Beyond the ría de Muros e Noia, and particularly to the north of Fisterra, is a section of rough, varied coastline. Amidst straight sections joining large sandbanks such as Carnota, Razo, O Rostro and Baldaio, there rise sharp cliffs, such as Cabo Vilán and Roncudo, or small estuaries like Corcubión, Camariñas and Corme e Laxe. On the coastal front, very close to land there are islands like the Sisargas.

The name of Costa da Morte comes from the tragic fact that hundreds of ships have run aground on its stony depths and have been buried by the waters, which has made a stream of legends on shipwrecks last in collective memory.

Its beaches still offer solitude, with a rough, heavy sea as witness. The small ranges that rise on the coast shelter villages of extraordinary beauty which, seen from afar, seem like tiny spots of colour painted on the hillside.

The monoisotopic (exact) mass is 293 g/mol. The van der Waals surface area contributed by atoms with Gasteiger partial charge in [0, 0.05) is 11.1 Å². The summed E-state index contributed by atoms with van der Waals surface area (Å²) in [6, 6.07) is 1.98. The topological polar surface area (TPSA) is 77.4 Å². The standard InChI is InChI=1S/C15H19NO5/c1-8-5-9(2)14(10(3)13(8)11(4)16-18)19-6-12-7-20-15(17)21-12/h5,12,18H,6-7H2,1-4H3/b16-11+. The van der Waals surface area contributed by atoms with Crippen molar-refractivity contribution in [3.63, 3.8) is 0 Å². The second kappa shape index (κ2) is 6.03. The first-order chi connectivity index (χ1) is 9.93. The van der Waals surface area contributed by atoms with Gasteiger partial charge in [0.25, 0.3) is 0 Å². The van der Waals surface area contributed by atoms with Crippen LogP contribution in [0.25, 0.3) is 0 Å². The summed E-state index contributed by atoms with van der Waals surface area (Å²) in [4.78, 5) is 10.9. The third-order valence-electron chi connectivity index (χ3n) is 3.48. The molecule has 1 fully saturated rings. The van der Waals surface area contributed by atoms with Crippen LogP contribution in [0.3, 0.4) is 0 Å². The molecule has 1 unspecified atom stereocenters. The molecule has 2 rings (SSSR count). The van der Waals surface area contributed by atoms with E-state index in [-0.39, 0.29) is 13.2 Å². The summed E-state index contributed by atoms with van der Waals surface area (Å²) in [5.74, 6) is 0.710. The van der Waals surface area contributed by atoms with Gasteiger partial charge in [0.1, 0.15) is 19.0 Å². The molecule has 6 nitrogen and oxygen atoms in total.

Travellers coming to the Costa da Morte either by land or by sea will find a countryside marked by contrasts. Small estuaries and tiny coves and broad sandbanks overlooked by impressive stone scenery including the hills of monte Pindo and the montes de Traba. Visitors will walk through corn fields surrounding them with their blanket of green giving way to granaries, some very beautiful like those of  Carnota, Lira and Moraime.

Nature lovers can admire lagoons protected by large dune complexes, such as the Xuño, Traba and Baldaio, where the fauna and flora make them privileged places.

But the Costa da Morte is also a synonym of intense religiousness monopolised by the Virgen del Carmen in each and every one of the sea ports, the Santo Cristo de Fisterra and the Virxe da Barca, in Muxía. Folklore impregnated with souls in grief constantly wandering in search of eternal rest.

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